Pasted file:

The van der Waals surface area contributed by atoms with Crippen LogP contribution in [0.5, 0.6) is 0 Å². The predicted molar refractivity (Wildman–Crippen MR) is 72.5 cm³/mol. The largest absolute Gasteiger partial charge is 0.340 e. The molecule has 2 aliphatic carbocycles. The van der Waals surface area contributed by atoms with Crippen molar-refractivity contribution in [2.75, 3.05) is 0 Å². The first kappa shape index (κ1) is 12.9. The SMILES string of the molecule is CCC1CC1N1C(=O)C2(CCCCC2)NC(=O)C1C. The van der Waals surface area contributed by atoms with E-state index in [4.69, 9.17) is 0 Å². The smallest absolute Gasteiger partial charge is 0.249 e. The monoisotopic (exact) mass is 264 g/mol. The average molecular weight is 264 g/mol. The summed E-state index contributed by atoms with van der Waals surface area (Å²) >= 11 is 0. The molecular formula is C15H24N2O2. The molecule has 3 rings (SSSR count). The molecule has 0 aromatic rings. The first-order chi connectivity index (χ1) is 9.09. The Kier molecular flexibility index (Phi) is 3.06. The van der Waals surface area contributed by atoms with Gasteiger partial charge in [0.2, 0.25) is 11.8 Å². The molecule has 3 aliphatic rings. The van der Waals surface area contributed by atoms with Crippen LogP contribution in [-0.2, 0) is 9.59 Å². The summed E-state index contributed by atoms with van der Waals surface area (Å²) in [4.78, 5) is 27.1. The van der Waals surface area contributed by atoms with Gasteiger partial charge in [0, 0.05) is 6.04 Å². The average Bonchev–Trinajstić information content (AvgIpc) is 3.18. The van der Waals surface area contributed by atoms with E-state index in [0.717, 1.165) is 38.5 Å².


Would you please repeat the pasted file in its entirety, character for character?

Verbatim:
The van der Waals surface area contributed by atoms with Crippen LogP contribution in [0.5, 0.6) is 0 Å². The predicted molar refractivity (Wildman–Crippen MR) is 72.5 cm³/mol. The largest absolute Gasteiger partial charge is 0.340 e. The molecule has 2 aliphatic carbocycles. The van der Waals surface area contributed by atoms with Crippen molar-refractivity contribution in [2.75, 3.05) is 0 Å². The first kappa shape index (κ1) is 12.9. The SMILES string of the molecule is CCC1CC1N1C(=O)C2(CCCCC2)NC(=O)C1C. The van der Waals surface area contributed by atoms with E-state index in [4.69, 9.17) is 0 Å². The smallest absolute Gasteiger partial charge is 0.249 e. The monoisotopic (exact) mass is 264 g/mol. The average molecular weight is 264 g/mol. The summed E-state index contributed by atoms with van der Waals surface area (Å²) >= 11 is 0. The molecular formula is C15H24N2O2. The molecule has 3 rings (SSSR count). The molecule has 0 aromatic rings. The first-order chi connectivity index (χ1) is 9.09. The Kier molecular flexibility index (Phi) is 3.06. The van der Waals surface area contributed by atoms with Gasteiger partial charge in [0.2, 0.25) is 11.8 Å². The molecule has 3 aliphatic rings. The van der Waals surface area contributed by atoms with Crippen LogP contribution in [-0.2, 0) is 9.59 Å². The summed E-state index contributed by atoms with van der Waals surface area (Å²) in [4.78, 5) is 27.1. The van der Waals surface area contributed by atoms with Gasteiger partial charge in [0, 0.05) is 6.04 Å². The average Bonchev–Trinajstić information content (AvgIpc) is 3.18. The van der Waals surface area contributed by atoms with E-state index in [0.717, 1.165) is 38.5 Å².